Zaid Hamid’s Memoirs (1-5)

The Reviews

In Syed Zaid Zaman Hamid’s Memoirs (1-5) one first sees Soviet watchtowers “piercing the skyline” two months before Tajikistan’s declaration of independence.  The year is 1991 as Hamid lets loose a celebratory shot from his captured AK-47 on the Afghan side of the Oxus River.  Give those Soviet androids some music to retreat by, Sahib.  Send them packing to the sound of their own rifle.  I love it.

Several years earlier, Hamid is an engineering student in Karachi, Pakistan.  The Soviets invade Afghanistan and Hamid leaps like a tiger to the defence of his neighbors.  His loving parents let him charge off to Jihad with willing hearts to join the great incoming swell of other volunteer soldiers.  Mujahideen rushed to Afghanistan from all over the world to liberate their Muslim brothers from the scourge of tyranny.

History issues from his memory — precious and little-known.  The widely strewn myth of Al Qaeda and Osama bin Laden’s involvement in 9/11 is dispelled.  Hamid details how bin Laden came to join their rag-tag band of resistance fighters in the 1980’s like many other Arabs who were given one-way tickets by their government.  Then when the war was over, these men were abandoned by their countries.  They found themselves stateless and homeless.  Osama was among them and not of the mind to hatch the sophisticated dirt that was done in his name.

Hamid modestly prefaces the writing with how he did not want to wait longer, lest the years should cloud his memory.  Based on his weekly analysis and commentary, we are guaranteed only the sharpest recounting.  As crisp as the AK-47 he shot into the morning sun.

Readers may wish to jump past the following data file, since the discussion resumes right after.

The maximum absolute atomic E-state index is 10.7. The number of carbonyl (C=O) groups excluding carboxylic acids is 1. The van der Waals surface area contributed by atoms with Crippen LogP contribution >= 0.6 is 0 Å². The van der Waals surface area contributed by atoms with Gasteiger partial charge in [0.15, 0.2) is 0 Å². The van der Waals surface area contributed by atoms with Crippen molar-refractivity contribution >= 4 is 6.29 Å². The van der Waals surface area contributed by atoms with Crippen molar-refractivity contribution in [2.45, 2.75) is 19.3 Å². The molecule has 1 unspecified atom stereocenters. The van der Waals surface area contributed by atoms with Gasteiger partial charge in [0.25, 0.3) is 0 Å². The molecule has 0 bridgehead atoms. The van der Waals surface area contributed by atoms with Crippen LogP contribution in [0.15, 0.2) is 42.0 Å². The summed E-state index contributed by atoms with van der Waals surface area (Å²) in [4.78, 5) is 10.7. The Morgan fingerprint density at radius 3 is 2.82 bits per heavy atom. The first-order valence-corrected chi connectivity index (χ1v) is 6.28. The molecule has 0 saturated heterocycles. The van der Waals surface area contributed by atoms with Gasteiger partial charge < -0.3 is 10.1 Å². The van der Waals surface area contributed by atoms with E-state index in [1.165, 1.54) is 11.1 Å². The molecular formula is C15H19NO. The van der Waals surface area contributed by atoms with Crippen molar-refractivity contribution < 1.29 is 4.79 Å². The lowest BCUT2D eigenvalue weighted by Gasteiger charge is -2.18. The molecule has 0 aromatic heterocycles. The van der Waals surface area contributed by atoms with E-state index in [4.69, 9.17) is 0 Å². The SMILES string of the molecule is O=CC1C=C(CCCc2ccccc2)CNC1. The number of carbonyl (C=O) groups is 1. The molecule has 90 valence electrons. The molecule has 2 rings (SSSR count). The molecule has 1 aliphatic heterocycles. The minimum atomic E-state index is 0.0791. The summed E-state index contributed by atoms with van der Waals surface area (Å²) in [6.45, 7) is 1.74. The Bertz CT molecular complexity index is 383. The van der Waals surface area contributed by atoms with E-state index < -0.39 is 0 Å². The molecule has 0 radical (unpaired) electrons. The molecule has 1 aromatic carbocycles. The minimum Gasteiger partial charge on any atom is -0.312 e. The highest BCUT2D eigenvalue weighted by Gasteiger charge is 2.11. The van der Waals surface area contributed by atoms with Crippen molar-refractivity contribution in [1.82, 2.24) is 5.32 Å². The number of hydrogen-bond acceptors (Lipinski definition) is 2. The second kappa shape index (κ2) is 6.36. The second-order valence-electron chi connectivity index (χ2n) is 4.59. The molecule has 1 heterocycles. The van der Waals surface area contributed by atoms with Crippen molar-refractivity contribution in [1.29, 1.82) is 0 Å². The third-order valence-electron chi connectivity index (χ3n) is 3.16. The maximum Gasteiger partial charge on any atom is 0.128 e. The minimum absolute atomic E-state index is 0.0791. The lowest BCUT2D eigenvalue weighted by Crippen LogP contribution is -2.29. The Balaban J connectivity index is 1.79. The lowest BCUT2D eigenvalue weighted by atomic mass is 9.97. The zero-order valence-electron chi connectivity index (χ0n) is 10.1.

In deft, beautiful turns of phrase, Hamid takes his reader into the wilds of a war-torn country.  Impetuous vim runneth over.  Winking at the brim.  We are treated to the light trigger of his valour.  What is courage?  How does bravery taste?  In these Memoirs, you get a sip from his cup.

Throughout his writing there runs a vein of humility that is tied to Hamid’s profound love of God.  In the rich hindsight of his maturity, he recounts the errors of his ways.  Little oversights that on the battlefield could have cost his life.  But he lives and learns as brothers-in-arms die beside him.  He questions, as does many a warrior, why did he survive?

As an outsider to this history, I see clearly why Hamid survived.  From these memoirs, his current speeches to countrymen, his in-depth analysis of breaking news, history, and political climate, Divine Providence rings as true as the clap of a rifle shot.  Hamid embodies the spirit of that “One Desert Horse” who will never bow to the prince of this world.  Like the boys in Kashmir write on their protest signs, “You can kill us, but you will never break us.”

This man can mount the leadership of his country and, like Zulfiqar Bhutto, be the tiger.  In Hamid, there is a man with firm grip on reins and sword.  His mark on the battlefield has been made.  His mettle has been proven.  Armies respect that kind of leadership.  Hamid is Pattonesque, Alexandrian, Jacksonian…  One who leads from the front and by example.  Such a man, unlike today’s installed Pakistani “milk toast,” would not back down from the maw of hell.  And armies would follow him into it at a full gallop.

In a world overrun by cowards, yes-men and corrupt politicians, Hamid is a breath of fresh air.  Like the great potentates before him, he is a skillful switch-hitter in communication.  Both a passionate orator and adroit writer, he wields a formidable blade.  His writing skills are handsomely showcased in this text.

After reading Hamid’s memoirs, I know that should the future raise him to the shoulders of Pakistan where he righteously belongs, no greater, nor more virtuous leadership will that country ever have known.


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